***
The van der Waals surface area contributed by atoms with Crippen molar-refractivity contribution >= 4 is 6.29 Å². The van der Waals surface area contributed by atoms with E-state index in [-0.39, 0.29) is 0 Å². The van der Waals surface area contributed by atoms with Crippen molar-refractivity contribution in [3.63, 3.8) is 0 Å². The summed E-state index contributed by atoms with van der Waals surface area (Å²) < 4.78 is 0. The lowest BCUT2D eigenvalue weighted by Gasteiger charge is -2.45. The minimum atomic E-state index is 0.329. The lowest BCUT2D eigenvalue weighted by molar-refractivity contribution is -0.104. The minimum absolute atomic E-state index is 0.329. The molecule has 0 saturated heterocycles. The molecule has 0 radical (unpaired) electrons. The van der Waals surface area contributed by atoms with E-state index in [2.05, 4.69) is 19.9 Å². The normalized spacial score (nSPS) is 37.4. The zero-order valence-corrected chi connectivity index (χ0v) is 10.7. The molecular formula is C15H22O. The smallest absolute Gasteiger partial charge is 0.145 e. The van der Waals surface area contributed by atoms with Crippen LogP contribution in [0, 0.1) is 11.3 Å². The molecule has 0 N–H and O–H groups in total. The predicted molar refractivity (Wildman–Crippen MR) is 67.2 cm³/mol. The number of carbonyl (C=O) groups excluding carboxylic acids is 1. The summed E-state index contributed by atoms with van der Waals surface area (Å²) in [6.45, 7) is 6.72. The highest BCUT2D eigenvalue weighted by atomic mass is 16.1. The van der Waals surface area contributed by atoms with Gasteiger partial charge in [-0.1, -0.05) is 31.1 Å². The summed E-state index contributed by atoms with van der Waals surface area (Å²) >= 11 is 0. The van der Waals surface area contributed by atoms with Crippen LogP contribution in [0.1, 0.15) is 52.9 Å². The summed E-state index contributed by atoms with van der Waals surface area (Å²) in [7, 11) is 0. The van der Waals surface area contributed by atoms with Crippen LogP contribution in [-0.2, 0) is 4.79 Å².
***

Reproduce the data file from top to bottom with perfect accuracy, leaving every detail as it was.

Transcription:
The van der Waals surface area contributed by atoms with Crippen molar-refractivity contribution >= 4 is 6.29 Å². The van der Waals surface area contributed by atoms with E-state index in [-0.39, 0.29) is 0 Å². The van der Waals surface area contributed by atoms with Crippen molar-refractivity contribution in [3.63, 3.8) is 0 Å². The summed E-state index contributed by atoms with van der Waals surface area (Å²) < 4.78 is 0. The lowest BCUT2D eigenvalue weighted by Gasteiger charge is -2.45. The minimum atomic E-state index is 0.329. The lowest BCUT2D eigenvalue weighted by molar-refractivity contribution is -0.104. The minimum absolute atomic E-state index is 0.329. The molecule has 0 saturated heterocycles. The molecule has 0 radical (unpaired) electrons. The van der Waals surface area contributed by atoms with E-state index in [2.05, 4.69) is 19.9 Å². The normalized spacial score (nSPS) is 37.4. The zero-order valence-corrected chi connectivity index (χ0v) is 10.7. The molecular formula is C15H22O. The smallest absolute Gasteiger partial charge is 0.145 e. The van der Waals surface area contributed by atoms with Crippen LogP contribution in [0, 0.1) is 11.3 Å². The molecule has 0 N–H and O–H groups in total. The predicted molar refractivity (Wildman–Crippen MR) is 67.2 cm³/mol. The number of carbonyl (C=O) groups excluding carboxylic acids is 1. The summed E-state index contributed by atoms with van der Waals surface area (Å²) in [6.45, 7) is 6.72. The highest BCUT2D eigenvalue weighted by atomic mass is 16.1. The van der Waals surface area contributed by atoms with Gasteiger partial charge in [-0.1, -0.05) is 31.1 Å². The summed E-state index contributed by atoms with van der Waals surface area (Å²) >= 11 is 0. The van der Waals surface area contributed by atoms with Crippen LogP contribution in [0.1, 0.15) is 52.9 Å². The summed E-state index contributed by atoms with van der Waals surface area (Å²) in [7, 11) is 0. The van der Waals surface area contributed by atoms with Crippen LogP contribution in [-0.2, 0) is 4.79 Å².